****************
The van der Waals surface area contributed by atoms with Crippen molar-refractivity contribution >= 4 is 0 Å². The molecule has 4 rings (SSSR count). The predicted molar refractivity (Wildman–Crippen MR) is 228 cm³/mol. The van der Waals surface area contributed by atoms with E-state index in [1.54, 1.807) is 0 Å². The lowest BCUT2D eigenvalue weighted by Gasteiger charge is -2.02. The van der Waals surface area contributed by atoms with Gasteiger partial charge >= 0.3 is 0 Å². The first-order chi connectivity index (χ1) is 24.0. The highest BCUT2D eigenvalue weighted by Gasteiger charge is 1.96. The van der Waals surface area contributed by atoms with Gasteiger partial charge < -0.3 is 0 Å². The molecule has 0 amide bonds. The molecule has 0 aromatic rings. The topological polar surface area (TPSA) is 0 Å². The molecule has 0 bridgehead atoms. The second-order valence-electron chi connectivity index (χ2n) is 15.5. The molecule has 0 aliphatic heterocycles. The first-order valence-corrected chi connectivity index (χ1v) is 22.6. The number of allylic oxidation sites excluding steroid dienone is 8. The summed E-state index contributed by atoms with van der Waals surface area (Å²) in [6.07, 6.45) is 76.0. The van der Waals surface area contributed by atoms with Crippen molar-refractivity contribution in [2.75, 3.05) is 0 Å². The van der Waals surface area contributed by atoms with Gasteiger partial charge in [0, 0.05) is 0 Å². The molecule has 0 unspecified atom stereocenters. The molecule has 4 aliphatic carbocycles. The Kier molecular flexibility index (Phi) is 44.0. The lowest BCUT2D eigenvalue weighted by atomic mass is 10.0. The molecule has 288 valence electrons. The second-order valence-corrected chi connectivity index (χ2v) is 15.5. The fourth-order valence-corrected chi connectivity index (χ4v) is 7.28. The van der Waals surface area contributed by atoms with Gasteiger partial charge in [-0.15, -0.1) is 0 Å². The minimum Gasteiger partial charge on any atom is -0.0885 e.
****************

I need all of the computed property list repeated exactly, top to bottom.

The van der Waals surface area contributed by atoms with Crippen molar-refractivity contribution >= 4 is 0 Å². The molecule has 4 rings (SSSR count). The predicted molar refractivity (Wildman–Crippen MR) is 228 cm³/mol. The van der Waals surface area contributed by atoms with E-state index in [1.54, 1.807) is 0 Å². The lowest BCUT2D eigenvalue weighted by Gasteiger charge is -2.02. The van der Waals surface area contributed by atoms with Gasteiger partial charge >= 0.3 is 0 Å². The first-order chi connectivity index (χ1) is 24.0. The highest BCUT2D eigenvalue weighted by Gasteiger charge is 1.96. The van der Waals surface area contributed by atoms with Gasteiger partial charge < -0.3 is 0 Å². The molecule has 0 amide bonds. The molecule has 0 aromatic rings. The topological polar surface area (TPSA) is 0 Å². The molecule has 0 bridgehead atoms. The second-order valence-electron chi connectivity index (χ2n) is 15.5. The molecule has 0 aliphatic heterocycles. The first-order valence-corrected chi connectivity index (χ1v) is 22.6. The number of allylic oxidation sites excluding steroid dienone is 8. The summed E-state index contributed by atoms with van der Waals surface area (Å²) in [6.07, 6.45) is 76.0. The van der Waals surface area contributed by atoms with Crippen molar-refractivity contribution in [2.75, 3.05) is 0 Å². The van der Waals surface area contributed by atoms with Gasteiger partial charge in [0, 0.05) is 0 Å². The molecule has 0 unspecified atom stereocenters. The molecule has 4 aliphatic carbocycles. The Kier molecular flexibility index (Phi) is 44.0. The lowest BCUT2D eigenvalue weighted by atomic mass is 10.0. The molecule has 288 valence electrons. The second-order valence-corrected chi connectivity index (χ2v) is 15.5. The fourth-order valence-corrected chi connectivity index (χ4v) is 7.28. The van der Waals surface area contributed by atoms with Gasteiger partial charge in [-0.15, -0.1) is 0 Å². The minimum Gasteiger partial charge on any atom is -0.0885 e.